Most of the shows had segments on the evolving situation in Japan, with a focus on the nuclear reactors losing power and possibly facing meltdowns, the expanding evacuation zone (now officially twelve or 13 miles but maybe as many as 50 miles according to some reporters there), and what it means for any expansion of nuclear facilities here.
Senator Chuck Schumer (D-NY) spoke with Chuck Todd on Meet the Press. Asked about whether his cautious support for nuclear power changed, Schumer noted "Well, we're going to have to see what happens here...the bottom line is we do have to free ourselves of independence from foreign oil...Prices are up; our economy is being hurt by it or could be hurt by it (the situation in Libya). So I'm still willing to look at nuclear. As I've always said, it has to be done safely and carefully."
On the budget, Schumer offered that "We should make significant cuts, absolutely, we need to, but we can't cut into our seed corn. We can't cut into the things that help America grow and great jobs like education or cancer research or food safety, things like that." And, in reference to the White House, he noted that "...I talk to the White House every day...we're not always on the same page, but we usually are. And the overall goal, again, cutting waste, using a smart short scalpel but not a meat axe."
Seed corn? Meat axe? I'll be looking for these two to make their way into our growing political lexicon.
Others talking about the Japanese nukes were the folks at ABC, on This Week with Christiane Amanpour. Ploughshares Fund expert Joe Cirincione pointed out that "Nuclear reactors are built to withstand crises, and even multiple crises. But it's very hard to build a nuclear facility than can withstand this", pointing to the massive earthquake, the aftershocks, and the tsunami.
Reporter Jake Tapper noted that "...if this crisis had happened here in the US, the government would be turning to Japan for help. These are the top people in the field" but he also mentioned that in cases like this, sometimes what the government says isn't all that there is to say.
ABC's Martha Raddatz noted a conversation she had with a “senior administration official (who) said that's one of our major concerns, how this will affect nuclear power in the future. I think there were already demonstrations in Germany. I think you'll see here in the US, we will surely take a look at our nuclear facilities and have Japan as a - as a bad model there in what can happen that you haven't planned for."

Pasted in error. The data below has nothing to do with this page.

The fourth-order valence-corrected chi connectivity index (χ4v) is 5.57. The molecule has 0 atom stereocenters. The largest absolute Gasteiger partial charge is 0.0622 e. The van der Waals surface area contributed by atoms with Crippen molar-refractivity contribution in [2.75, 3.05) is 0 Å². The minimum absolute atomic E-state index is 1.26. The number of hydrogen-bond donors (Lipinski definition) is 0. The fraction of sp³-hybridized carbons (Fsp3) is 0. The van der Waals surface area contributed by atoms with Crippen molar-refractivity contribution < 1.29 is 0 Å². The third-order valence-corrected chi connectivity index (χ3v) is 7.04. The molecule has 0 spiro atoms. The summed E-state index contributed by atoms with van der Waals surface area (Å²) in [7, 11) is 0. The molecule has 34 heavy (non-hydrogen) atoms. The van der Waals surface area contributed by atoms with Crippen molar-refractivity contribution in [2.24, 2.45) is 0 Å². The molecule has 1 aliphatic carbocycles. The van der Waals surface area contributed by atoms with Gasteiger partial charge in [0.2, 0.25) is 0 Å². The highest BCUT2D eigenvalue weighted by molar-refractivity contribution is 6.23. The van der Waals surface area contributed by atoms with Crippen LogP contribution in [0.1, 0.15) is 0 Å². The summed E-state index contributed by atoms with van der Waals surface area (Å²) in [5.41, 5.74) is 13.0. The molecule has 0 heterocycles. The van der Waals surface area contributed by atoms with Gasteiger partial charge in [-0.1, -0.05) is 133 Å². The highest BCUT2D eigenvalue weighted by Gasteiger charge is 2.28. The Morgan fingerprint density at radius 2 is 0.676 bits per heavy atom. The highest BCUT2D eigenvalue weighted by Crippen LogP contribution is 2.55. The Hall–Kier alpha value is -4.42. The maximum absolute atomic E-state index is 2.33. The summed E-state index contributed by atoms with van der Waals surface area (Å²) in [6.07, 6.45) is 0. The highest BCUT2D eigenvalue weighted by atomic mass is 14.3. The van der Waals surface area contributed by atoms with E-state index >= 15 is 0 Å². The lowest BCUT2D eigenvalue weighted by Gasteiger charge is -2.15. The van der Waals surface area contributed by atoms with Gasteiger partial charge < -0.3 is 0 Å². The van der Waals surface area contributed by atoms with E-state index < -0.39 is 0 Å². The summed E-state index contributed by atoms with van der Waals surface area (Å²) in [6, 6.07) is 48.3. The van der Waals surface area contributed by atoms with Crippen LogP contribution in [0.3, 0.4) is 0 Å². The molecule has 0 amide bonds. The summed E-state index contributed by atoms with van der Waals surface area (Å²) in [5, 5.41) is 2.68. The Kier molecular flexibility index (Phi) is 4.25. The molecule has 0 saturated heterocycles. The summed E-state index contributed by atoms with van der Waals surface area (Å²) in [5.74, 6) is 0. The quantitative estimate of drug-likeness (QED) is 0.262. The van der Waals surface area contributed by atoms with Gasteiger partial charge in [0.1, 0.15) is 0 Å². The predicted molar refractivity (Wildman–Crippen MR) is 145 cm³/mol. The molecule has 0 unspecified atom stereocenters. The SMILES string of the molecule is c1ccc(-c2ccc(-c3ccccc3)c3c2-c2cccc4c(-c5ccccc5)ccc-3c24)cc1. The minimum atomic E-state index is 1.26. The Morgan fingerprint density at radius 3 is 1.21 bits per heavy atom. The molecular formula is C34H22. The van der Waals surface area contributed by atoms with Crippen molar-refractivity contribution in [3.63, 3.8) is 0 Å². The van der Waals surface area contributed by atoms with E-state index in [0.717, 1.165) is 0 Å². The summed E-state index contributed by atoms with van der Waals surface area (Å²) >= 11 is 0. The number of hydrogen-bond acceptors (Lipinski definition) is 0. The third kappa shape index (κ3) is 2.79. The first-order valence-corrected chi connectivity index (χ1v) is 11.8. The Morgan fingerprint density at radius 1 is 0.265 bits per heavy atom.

Geographically, I think our situation is different, or at least I hope so – we wouldn’t like consider building reactors on a fault line, or in low-lying coastal areas. I hope.
The sanity of the morning was surprisingly on Fox News Sunday with Chris Wallace. Among his guests were Senators Saxby Chambliss (R-GA) and Mark Warner (D-VA), who discussed their plans to help solve our budget problems. Here's a sampling:
- Chambliss: "It's imperative that we put everything on the table for discussion. I don't know where we are going to wind up. We're not there yet. But if you look at the debt commission report, you have to address spending... You've got to address entitlements...And you've got to look at revenue and reform our complicated tax code in a major way. And when you do that, everybody does have that skin in the game and everybody gets their score just a little bit."
- Warner: “You've got to put everything out. That means Saxby and I are probably going to take some arrows -- ...because we're taking, willing to take on reforming some of these entitlement issues. But every day that we punt, every day that we don't act, we add $4 billion to our national debt. At some point, we're going to have to pay that back.”
- Chambliss: "Well, Chris, first of all, what we've got to do is when we see an increase in revenues coming in to Washington, we've got to make sure that Congress doesn't have the ability to spend that, because history dictates to us if we have revenues coming in that are uncontrolled, that's what's going to happen.”
- Warner: "We've been saying, listen, we've got to do this. We shouldn't allow this work of the debt commission, the so-called Simpson-Bowles commission to go for naught. We're willing to kind of link arms and we have other colleagues who are working with us. I think you are seeing a whole lot of other members in both parties say we need this long-term solution. “
I share these thoughts, also Warner's, in response to Wallace's question about when they might get some action on their proposals. "If we get into next year, you get into a presidential year and this whole issue would probably be punted until 2013."
Sadly, that's fair and balanced. We cannot afford to wait.